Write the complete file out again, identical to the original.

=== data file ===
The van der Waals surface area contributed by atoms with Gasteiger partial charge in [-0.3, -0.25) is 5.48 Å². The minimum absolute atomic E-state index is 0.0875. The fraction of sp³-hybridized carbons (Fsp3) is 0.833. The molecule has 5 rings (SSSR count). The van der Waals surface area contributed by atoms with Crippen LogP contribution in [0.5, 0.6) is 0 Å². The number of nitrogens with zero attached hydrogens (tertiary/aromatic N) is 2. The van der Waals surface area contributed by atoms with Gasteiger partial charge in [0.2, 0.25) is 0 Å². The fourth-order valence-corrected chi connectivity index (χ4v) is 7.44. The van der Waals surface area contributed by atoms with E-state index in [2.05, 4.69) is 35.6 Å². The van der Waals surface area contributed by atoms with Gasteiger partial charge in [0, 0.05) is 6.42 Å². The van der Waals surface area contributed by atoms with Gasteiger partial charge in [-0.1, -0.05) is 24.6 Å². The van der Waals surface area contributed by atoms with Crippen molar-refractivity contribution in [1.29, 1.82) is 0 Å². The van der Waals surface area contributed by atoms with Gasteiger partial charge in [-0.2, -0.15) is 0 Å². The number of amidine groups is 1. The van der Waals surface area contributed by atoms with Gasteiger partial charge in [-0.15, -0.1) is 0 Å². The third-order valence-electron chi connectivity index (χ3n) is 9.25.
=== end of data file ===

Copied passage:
The van der Waals surface area contributed by atoms with Gasteiger partial charge in [-0.3, -0.25) is 5.48 Å². The minimum absolute atomic E-state index is 0.0875. The fraction of sp³-hybridized carbons (Fsp3) is 0.833. The molecule has 5 rings (SSSR count). The van der Waals surface area contributed by atoms with Crippen LogP contribution in [0.5, 0.6) is 0 Å². The number of nitrogens with zero attached hydrogens (tertiary/aromatic N) is 2. The van der Waals surface area contributed by atoms with Gasteiger partial charge in [0.2, 0.25) is 0 Å². The fourth-order valence-corrected chi connectivity index (χ4v) is 7.44. The van der Waals surface area contributed by atoms with E-state index in [2.05, 4.69) is 35.6 Å². The van der Waals surface area contributed by atoms with Gasteiger partial charge in [0, 0.05) is 6.42 Å². The van der Waals surface area contributed by atoms with Gasteiger partial charge in [-0.1, -0.05) is 24.6 Å². The van der Waals surface area contributed by atoms with Crippen molar-refractivity contribution in [1.29, 1.82) is 0 Å². The van der Waals surface area contributed by atoms with Gasteiger partial charge in [-0.2, -0.15) is 0 Å². The number of amidine groups is 1. The van der Waals surface area contributed by atoms with Gasteiger partial charge in [-0.15, -0.1) is 0 Å². The third-order valence-electron chi connectivity index (χ3n) is 9.25.